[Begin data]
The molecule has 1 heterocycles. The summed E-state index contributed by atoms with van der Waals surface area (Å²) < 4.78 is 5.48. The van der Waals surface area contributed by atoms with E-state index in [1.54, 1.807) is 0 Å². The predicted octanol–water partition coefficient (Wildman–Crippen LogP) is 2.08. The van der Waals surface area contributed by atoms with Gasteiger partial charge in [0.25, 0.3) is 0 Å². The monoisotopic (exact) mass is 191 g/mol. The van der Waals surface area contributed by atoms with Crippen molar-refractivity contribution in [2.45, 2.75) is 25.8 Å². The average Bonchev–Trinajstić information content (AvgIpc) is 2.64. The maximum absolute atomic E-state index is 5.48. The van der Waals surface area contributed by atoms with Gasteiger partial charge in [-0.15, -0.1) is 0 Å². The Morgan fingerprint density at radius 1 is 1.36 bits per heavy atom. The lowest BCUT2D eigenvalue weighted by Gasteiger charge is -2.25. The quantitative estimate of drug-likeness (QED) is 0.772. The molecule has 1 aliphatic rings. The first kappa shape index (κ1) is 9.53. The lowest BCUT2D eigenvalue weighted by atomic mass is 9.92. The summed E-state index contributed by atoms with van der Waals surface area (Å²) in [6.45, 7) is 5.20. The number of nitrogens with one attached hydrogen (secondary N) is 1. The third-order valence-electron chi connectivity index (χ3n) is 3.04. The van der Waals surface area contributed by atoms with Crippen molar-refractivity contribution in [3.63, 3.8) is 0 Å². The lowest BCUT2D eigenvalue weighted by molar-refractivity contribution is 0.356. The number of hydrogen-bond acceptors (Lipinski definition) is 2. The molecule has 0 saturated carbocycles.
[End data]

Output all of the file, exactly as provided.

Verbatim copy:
The molecule has 1 heterocycles. The summed E-state index contributed by atoms with van der Waals surface area (Å²) < 4.78 is 5.48. The van der Waals surface area contributed by atoms with E-state index in [1.54, 1.807) is 0 Å². The predicted octanol–water partition coefficient (Wildman–Crippen LogP) is 2.08. The van der Waals surface area contributed by atoms with Gasteiger partial charge in [0.25, 0.3) is 0 Å². The monoisotopic (exact) mass is 191 g/mol. The van der Waals surface area contributed by atoms with Crippen molar-refractivity contribution in [2.45, 2.75) is 25.8 Å². The average Bonchev–Trinajstić information content (AvgIpc) is 2.64. The maximum absolute atomic E-state index is 5.48. The van der Waals surface area contributed by atoms with Gasteiger partial charge in [-0.15, -0.1) is 0 Å². The Morgan fingerprint density at radius 1 is 1.36 bits per heavy atom. The lowest BCUT2D eigenvalue weighted by Gasteiger charge is -2.25. The quantitative estimate of drug-likeness (QED) is 0.772. The molecule has 1 aliphatic rings. The first kappa shape index (κ1) is 9.53. The lowest BCUT2D eigenvalue weighted by atomic mass is 9.92. The summed E-state index contributed by atoms with van der Waals surface area (Å²) in [6.45, 7) is 5.20. The number of nitrogens with one attached hydrogen (secondary N) is 1. The third-order valence-electron chi connectivity index (χ3n) is 3.04. The van der Waals surface area contributed by atoms with Crippen molar-refractivity contribution in [3.63, 3.8) is 0 Å². The lowest BCUT2D eigenvalue weighted by molar-refractivity contribution is 0.356. The number of hydrogen-bond acceptors (Lipinski definition) is 2. The molecule has 0 saturated carbocycles.